Plans for a raft of tribunals to be devolved to Scotland as part of the Smith Commission have been delayed for at least two years.

The Scottish Government was due to take over the operation of several reserved tribunals, including employment hearings, this year, but a report from Scottish Tribunals makes clear this will now not take place "before 2022".

Officials at Holyrood claimed it was "disappointing" that Westminster had not been able to publish its plans for the transfer five years on from the agreement.

However, a leading legal expert questioned why there had been no outcry from the SNP over the lack of progress.

The delay has also prompted concern from trade union activists, with some describing the situation as "completely unacceptable".

Dave Moxham, deputy general of the Scottish Trades Union Congress, said: "We're concerned at the length of time this has taken and we're certainly concerned that we haven't had any substantive contact from the Scottish Government on this issue for a significant period of time.

"We have now sought a meeting with the cabinet secretary for justice at which this is one of the major agenda items that we will be raising."

The transfer of tribunals was put in place as part of several measures designed to increase devolution following the 2014 Independence Referendum.

The Smith Agreement stated that "all powers over the management and operation" of reserved tribunals should be devolved to the Scottish Parliament. This is done via a draft order in council - a document which is drawn up by the UK Government. 

However, an initial draft of plans for employment tribunals faced a backlash from experts in the field, with trade unions, consumer groups, legal professionals and even employment judges raising concerns.

Mr Moxham added: "I think the issue is that they've not managed to convince the various stakeholders - consumer groups, trade unions, the judges - that they have a clear vision which is acceptable and implementable."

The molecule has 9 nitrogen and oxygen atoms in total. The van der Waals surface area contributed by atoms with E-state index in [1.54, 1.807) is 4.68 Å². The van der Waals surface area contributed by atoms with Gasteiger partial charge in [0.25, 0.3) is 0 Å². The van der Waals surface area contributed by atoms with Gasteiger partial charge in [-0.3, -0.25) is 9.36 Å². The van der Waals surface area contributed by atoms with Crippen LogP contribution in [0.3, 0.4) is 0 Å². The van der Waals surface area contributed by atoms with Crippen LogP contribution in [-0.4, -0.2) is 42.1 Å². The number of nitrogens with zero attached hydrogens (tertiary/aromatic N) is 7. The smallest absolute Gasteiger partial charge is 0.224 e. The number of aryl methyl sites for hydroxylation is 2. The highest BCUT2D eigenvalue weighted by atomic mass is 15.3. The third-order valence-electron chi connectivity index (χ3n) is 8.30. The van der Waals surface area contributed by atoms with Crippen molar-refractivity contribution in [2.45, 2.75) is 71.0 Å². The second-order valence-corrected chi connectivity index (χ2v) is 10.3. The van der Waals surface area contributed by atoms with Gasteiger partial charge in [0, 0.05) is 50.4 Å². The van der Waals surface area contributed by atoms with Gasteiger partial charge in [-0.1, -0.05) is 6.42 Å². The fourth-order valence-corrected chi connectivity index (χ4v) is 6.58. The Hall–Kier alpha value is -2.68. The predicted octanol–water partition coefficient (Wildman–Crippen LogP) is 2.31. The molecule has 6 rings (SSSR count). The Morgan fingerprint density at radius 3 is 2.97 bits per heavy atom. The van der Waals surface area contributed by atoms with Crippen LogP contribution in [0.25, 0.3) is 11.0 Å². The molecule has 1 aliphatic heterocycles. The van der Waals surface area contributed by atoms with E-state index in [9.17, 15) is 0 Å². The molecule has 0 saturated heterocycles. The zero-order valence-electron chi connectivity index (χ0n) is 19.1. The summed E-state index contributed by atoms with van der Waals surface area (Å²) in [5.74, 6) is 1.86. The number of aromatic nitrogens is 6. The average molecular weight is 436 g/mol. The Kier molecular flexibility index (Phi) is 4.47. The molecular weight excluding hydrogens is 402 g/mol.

Trade Union Unite said it was also "deeply concerned" at the delay.

The union's Scottish secretary Pat Rafferty said: "In the context of Brexit and a Tory majority it’s an imperative that every tool is used by the Scottish Government to protect and safeguard workers, instead a power which has been devolved is not being used for reasons unknown which is completely unacceptable."

Patrick McGuire, a partner with Thompsons Solicitors, which represents several trade unions, added that questions need to be answered on the reasons behind the delay.

"If Westminster are creating this delay, where's the public political outcry?" he said. "We've certainly not seen any particular public pushing by the Scottish Government for it to be delivered. I've not seen questions being asked, I've not seen letters being sent, I've certainly not seen public pronouncements, so have they just forgotten about it?

"If it is down to the UK Government, then we come back to The Vow and false promises. If that's the case, the SNP should be shouting it from the rooftops, but we've not had that. So what is going on?"

A Scottish Government spokeswoman said officials are continuing to work with the UK Government to fulfil the commitments of the Smith Commission. 

She added: "It is disappointing that after five years the UK Government have not been able to publish its proposals for how this devolution will be delivered and we have written to them seeking progress.

“We are optimistic a way forward can be agreed in the near future, although we are clear that the original proposed transfer date is no longer viable. We will seek to agree a realistic transfer date as part of our current engagement."

An HM Courts and Tribunals spokesman added: "This is a complicated and detailed piece of work with good progress being made."

HMCTS declined to comment on the reasons behind the delay.